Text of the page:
Cota uses a single microwave transmitter, operating in the 2.4 or 5.8 GHz industrial, scientific, and medical (ISM) bands that are also used by Wi-Fi routers. Unlike most wireless charging systems we've seen that require the close proximity between the transmitter and the device being charged, the Ossis transmitter will provide effective charging to distances of about 30 feet (9 m). This means that a single unit would suffice for most households and offices. The microwave power from the transmitter is directed onto charging receivers that convert the received power into a form that can be used to charge device batteries, or even to directly run portable devices.

The circuit board from the Cota wireless power receiver (Photo: Ossia, Inc.)
The circuit board from the Cota wireless power receiver (Photo: Ossia, Inc.)

The charger is housed in an 18" cube while the receiver resides on a chip and uses a chip antenna for operation. The commercial version of the receiver will be small enough to fit inside a phone or even a AAA battery according to Zeine. The amount of electrical power that will initially be made available by a single receiver is expected to around 1 W (about a third the power transmitted via a USB socket), which is sufficient for charging multiple portable devices. However, the use of unmodulated RF power to transfer power does not seem to fall under any specific FCC regulation in the US. As Cota is not being used for telecommunication, the power which could be made available will be controlled by the general ISM regulations, which allow much larger power than the maximum one watt of a Wi-Fi router. Worldwide, of course, the limits will depend on local regulations.

The locator beacon signal in a room with no obstacles (Image: Ossia, Inc.)
The locator beacon signal in a room with no obstacles (Image: Ossia, Inc.)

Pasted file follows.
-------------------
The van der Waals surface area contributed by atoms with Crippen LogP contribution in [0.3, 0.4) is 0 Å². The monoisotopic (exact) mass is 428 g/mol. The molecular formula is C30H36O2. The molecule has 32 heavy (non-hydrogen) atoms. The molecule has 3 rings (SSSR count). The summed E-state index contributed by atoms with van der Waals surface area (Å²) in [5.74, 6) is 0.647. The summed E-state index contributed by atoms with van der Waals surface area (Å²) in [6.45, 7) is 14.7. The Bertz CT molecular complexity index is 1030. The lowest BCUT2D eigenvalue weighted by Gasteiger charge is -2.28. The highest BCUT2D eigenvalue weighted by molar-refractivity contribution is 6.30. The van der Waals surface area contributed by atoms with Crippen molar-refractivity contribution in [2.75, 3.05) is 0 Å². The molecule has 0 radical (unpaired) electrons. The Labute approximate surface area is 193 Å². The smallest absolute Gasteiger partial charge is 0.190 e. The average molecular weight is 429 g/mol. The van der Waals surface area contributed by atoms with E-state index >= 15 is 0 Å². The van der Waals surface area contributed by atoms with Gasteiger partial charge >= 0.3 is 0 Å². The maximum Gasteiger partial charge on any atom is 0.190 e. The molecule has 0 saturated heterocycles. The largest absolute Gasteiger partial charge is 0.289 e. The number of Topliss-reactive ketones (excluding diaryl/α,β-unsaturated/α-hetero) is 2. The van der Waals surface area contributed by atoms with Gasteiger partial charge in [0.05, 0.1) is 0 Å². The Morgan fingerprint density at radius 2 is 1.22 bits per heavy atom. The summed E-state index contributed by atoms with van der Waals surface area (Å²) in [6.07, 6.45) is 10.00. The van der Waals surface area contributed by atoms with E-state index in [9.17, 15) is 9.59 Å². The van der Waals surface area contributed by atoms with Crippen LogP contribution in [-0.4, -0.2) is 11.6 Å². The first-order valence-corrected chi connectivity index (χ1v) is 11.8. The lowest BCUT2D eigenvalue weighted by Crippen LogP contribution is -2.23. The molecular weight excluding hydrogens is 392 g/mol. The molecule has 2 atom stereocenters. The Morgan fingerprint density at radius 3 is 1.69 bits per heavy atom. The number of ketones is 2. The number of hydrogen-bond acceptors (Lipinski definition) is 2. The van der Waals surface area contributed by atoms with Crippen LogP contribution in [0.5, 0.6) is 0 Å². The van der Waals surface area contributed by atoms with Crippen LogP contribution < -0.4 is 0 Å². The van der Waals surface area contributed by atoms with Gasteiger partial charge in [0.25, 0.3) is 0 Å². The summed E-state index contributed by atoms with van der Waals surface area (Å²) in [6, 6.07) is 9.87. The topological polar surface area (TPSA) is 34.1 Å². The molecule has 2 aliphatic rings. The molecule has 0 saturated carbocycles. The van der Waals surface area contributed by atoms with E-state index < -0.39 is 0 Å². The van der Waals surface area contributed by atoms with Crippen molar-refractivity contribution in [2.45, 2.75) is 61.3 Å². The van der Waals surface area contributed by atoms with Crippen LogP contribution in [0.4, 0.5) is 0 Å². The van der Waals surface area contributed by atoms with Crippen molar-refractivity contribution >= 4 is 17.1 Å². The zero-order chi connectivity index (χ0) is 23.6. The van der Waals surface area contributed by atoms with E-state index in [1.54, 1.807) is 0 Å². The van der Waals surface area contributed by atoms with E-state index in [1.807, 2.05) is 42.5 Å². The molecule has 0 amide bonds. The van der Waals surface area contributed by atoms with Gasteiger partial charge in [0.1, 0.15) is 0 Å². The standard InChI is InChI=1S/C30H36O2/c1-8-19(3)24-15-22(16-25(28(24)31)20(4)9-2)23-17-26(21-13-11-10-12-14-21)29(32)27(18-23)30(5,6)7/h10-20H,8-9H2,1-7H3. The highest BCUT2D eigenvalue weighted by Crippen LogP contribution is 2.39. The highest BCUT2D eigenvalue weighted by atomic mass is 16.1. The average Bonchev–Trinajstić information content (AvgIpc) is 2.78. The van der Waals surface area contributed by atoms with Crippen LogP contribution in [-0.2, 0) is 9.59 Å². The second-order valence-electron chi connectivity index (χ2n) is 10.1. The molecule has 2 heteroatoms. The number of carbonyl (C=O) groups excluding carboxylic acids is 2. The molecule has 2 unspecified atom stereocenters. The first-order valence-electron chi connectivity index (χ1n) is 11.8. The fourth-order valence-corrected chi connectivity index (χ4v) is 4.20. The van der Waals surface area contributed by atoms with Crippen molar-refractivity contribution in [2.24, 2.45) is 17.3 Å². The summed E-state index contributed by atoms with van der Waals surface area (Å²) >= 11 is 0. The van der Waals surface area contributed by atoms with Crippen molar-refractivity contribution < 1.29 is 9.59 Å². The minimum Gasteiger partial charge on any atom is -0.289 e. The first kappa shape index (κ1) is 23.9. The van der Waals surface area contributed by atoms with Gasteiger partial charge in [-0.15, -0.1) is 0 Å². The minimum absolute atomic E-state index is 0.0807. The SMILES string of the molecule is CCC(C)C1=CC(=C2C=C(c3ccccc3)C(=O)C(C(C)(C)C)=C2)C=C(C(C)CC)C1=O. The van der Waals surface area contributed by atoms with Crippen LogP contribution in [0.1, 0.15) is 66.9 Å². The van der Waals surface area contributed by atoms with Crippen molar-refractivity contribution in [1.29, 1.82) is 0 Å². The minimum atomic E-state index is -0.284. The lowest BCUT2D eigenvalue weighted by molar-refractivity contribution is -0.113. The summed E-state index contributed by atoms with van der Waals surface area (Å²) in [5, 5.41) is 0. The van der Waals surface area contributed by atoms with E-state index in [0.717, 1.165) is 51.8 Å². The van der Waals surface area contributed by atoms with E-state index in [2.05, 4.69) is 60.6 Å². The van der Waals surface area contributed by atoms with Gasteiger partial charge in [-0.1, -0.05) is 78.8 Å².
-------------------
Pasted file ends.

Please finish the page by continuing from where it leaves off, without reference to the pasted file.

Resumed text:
The Cota system works by a clever combination of phased-array steering antennas on the transmitter and locator beacons on the receivers. In a room without obstacles, the RF radiation from the locator beacon (pulsed at 100 times/sec) travels directly from the receiver to the walls of the room. A portion of that radiation will strike the transmitter unit, whose electrically-steerable phased-array antennas (20,000 individually controlled antennas are being planned for the first commercial system) will not only detect the radiation, but also the direction from which it is arriving. This is similar in principle to the Lytro camera, which records the complete light field of a scene, rather than just the intensity of light at a particular surface.

The transmitter generates a time-reversed and much more powerful version of the locator beacon signal it detects, with the result that the transmitted energy is focused cleanly on the charging receiver (Image: Ossia, Inc.)
The transmitter generates a time-reversed and much more powerful version of the locator beacon signal it detects, with the result that the transmitted energy is focused cleanly on the charging receiver (Image: Ossia, Inc.)

The transmitter then uses this information to fabricate a beam of microwave power that is focused only onto the receiver. This is accomplished by using a physical property of RF fields called time-reversal symmetry. If you reverse the beacon wave detected by the transmitter, it will follow the same path back to the receiver as it took on its way to the transmitter. As seen above, this means that the transmitter does not waste power heating the walls of the room, but rather makes nearly all of its output available at the charging receiver. Because of the rapid pulsing rate of the locator beacon, the transmitter is easily able to track the motion of the charging receiver (it is, after all, charging a portable device) as it moves around the room, and into adjoining rooms. The Cota system will charge your smartphone in your pocket as you wander around your house.

What happens if a person is standing in the room between the charging receiver and the Cota transmitter? An attempt to generate a direct microwave beam between the transmitter and the receiver would result in very little power transmission to the receiver, and quite a bit of microwave exposure for the person – not a good or safe situation. Fortunately, the property of time reversal symmetry saves the day.

The locator beacon signal in a room where a person is standing between the charging receiver and the Cota transmitter (Image: Ossia, Inc.)
The locator beacon signal in a room where a person is standing between the charging receiver and the Cota transmitter (Image: Ossia, Inc.)